A flight of seasoned political practitioners will hamper the running of Britain’s Parliament.
After securing a hard-fought general election, the House of Commons is set to lose over 1000 years of parliamentary experience. Phillip Hammond was the most recent of more than 60 resignations, twice the number of stand-downs which preceded the 2017 snap election. In a letter to constituents, the former Chancellor attributed the decision to his recent excommunication from the Conservative Party, in response to the support he and 20 colleagues lent to the Benn Act. Internal party machinations aside, the number of MPs who have denounced a toxic parliamentary environment in their letters of resignation is cause for alarm. From Ken Clarke to Louise Ellman, what exactly does the flight of experience from across the party-political spectrum portend for the future of Britain’s politics?
Isabel Hardman’s Why We Get the Wrong Politicians is, in more ways than one, a timely read. Leafing through the book’s closing chapters, the reader is left with a strong impression of the value of political experience to the smooth(ish) running of the parliamentary machine. Seasoned MPs, well-versed in process, are uniquely placed to decipher dense legislation and discern mistakes. Their longevity also militates against repetition: ensuring that the seemingly novel piece of legislation proffered by a fresh face embodies more than a mere repackaging of the failed policy of a previous government. The supplanting of the longest-serving legislative critics by new blood, one of few certain outcomes of December’s vote, will render a parliament less-attuned to parliamentary process and more prone to error.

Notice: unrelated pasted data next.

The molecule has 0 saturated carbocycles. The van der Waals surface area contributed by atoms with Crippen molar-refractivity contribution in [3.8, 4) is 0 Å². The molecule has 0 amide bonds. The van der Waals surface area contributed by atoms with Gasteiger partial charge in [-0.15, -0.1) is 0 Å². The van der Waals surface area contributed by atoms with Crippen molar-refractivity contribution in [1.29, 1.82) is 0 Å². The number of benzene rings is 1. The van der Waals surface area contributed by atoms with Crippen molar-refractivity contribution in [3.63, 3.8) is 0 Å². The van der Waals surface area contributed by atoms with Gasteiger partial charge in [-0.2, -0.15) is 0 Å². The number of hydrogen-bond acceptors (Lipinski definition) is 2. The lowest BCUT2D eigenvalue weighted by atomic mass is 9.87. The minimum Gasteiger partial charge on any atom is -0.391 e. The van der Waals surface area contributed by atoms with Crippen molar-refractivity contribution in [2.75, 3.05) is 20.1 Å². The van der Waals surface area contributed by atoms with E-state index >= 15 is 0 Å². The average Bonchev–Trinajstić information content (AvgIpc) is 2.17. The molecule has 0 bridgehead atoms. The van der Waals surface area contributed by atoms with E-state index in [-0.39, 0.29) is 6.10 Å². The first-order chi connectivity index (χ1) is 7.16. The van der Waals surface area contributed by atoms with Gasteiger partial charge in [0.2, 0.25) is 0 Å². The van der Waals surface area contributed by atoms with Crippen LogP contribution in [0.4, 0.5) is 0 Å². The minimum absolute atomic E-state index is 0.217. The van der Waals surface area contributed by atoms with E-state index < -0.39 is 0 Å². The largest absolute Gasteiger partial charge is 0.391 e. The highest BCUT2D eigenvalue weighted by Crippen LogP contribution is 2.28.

The merit of experienced practitioners to Britain’s politics is also located in its idiosyncratic, uncodified constitution. An amalgam of laws, precedents, customs and traditions, the essence of Britain’s constitution is remarkably ambiguous and, as such, interpretive. The controversy surrounding Boris Johnson’s attempted 5-week prorogation, overturned by the Supreme Court, exhibits the propensity for crisis inherent in political interpretations of the hazily articulated relationship between different arms of the state. The scrutiny of seasoned MPs, notably Barry Sheerman, Dominic Grieve and Nicholas Soames, proved crucial to the tempering of the Prime Minister’s constitutional tinkering. Faced with future constitutional uncertainty, propagated by Brexit and increasing polarisation, Britain’s politics will acutely feel the absence of those with the recollection and capacity to defend it.